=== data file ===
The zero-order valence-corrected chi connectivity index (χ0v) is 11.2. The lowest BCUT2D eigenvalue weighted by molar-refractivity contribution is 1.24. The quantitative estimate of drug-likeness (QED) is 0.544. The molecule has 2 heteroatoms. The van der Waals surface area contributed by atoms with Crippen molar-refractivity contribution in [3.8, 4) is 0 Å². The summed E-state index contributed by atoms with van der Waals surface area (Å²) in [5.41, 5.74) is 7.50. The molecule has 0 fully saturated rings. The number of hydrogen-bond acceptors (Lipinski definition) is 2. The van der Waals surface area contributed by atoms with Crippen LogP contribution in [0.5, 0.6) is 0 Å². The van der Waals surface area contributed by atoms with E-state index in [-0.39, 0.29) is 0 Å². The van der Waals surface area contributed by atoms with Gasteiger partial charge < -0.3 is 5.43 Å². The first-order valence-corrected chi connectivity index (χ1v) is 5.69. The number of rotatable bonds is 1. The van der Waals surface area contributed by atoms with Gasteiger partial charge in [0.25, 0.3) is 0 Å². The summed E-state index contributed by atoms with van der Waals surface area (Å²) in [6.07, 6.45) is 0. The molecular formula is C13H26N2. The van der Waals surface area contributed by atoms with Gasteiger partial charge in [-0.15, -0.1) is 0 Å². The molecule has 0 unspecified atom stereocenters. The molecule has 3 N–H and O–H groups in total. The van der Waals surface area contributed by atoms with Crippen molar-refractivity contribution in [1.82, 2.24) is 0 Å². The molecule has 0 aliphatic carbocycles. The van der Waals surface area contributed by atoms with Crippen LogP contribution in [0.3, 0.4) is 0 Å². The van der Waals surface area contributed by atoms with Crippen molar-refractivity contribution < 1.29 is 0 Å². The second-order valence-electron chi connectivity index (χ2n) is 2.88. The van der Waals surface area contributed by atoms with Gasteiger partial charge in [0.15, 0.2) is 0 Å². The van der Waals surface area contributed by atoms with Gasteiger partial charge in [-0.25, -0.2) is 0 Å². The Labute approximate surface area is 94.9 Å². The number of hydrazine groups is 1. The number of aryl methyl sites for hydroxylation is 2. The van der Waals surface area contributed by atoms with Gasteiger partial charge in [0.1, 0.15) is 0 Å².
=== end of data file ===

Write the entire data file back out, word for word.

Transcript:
The zero-order valence-corrected chi connectivity index (χ0v) is 11.2. The lowest BCUT2D eigenvalue weighted by molar-refractivity contribution is 1.24. The quantitative estimate of drug-likeness (QED) is 0.544. The molecule has 2 heteroatoms. The van der Waals surface area contributed by atoms with Crippen molar-refractivity contribution in [3.8, 4) is 0 Å². The summed E-state index contributed by atoms with van der Waals surface area (Å²) in [5.41, 5.74) is 7.50. The molecule has 0 fully saturated rings. The number of hydrogen-bond acceptors (Lipinski definition) is 2. The van der Waals surface area contributed by atoms with Crippen LogP contribution in [0.5, 0.6) is 0 Å². The van der Waals surface area contributed by atoms with E-state index in [-0.39, 0.29) is 0 Å². The van der Waals surface area contributed by atoms with Gasteiger partial charge < -0.3 is 5.43 Å². The first-order valence-corrected chi connectivity index (χ1v) is 5.69. The number of rotatable bonds is 1. The van der Waals surface area contributed by atoms with Gasteiger partial charge in [0.25, 0.3) is 0 Å². The summed E-state index contributed by atoms with van der Waals surface area (Å²) in [6.07, 6.45) is 0. The molecular formula is C13H26N2. The van der Waals surface area contributed by atoms with Gasteiger partial charge in [-0.15, -0.1) is 0 Å². The molecule has 0 unspecified atom stereocenters. The molecule has 3 N–H and O–H groups in total. The van der Waals surface area contributed by atoms with Crippen molar-refractivity contribution in [1.82, 2.24) is 0 Å². The molecule has 0 aliphatic carbocycles. The van der Waals surface area contributed by atoms with Crippen LogP contribution in [0.3, 0.4) is 0 Å². The van der Waals surface area contributed by atoms with Crippen molar-refractivity contribution < 1.29 is 0 Å². The second-order valence-electron chi connectivity index (χ2n) is 2.88. The van der Waals surface area contributed by atoms with Gasteiger partial charge in [0.15, 0.2) is 0 Å². The van der Waals surface area contributed by atoms with Gasteiger partial charge in [-0.25, -0.2) is 0 Å². The Labute approximate surface area is 94.9 Å². The number of hydrazine groups is 1. The number of aryl methyl sites for hydroxylation is 2. The van der Waals surface area contributed by atoms with Gasteiger partial charge in [0.1, 0.15) is 0 Å².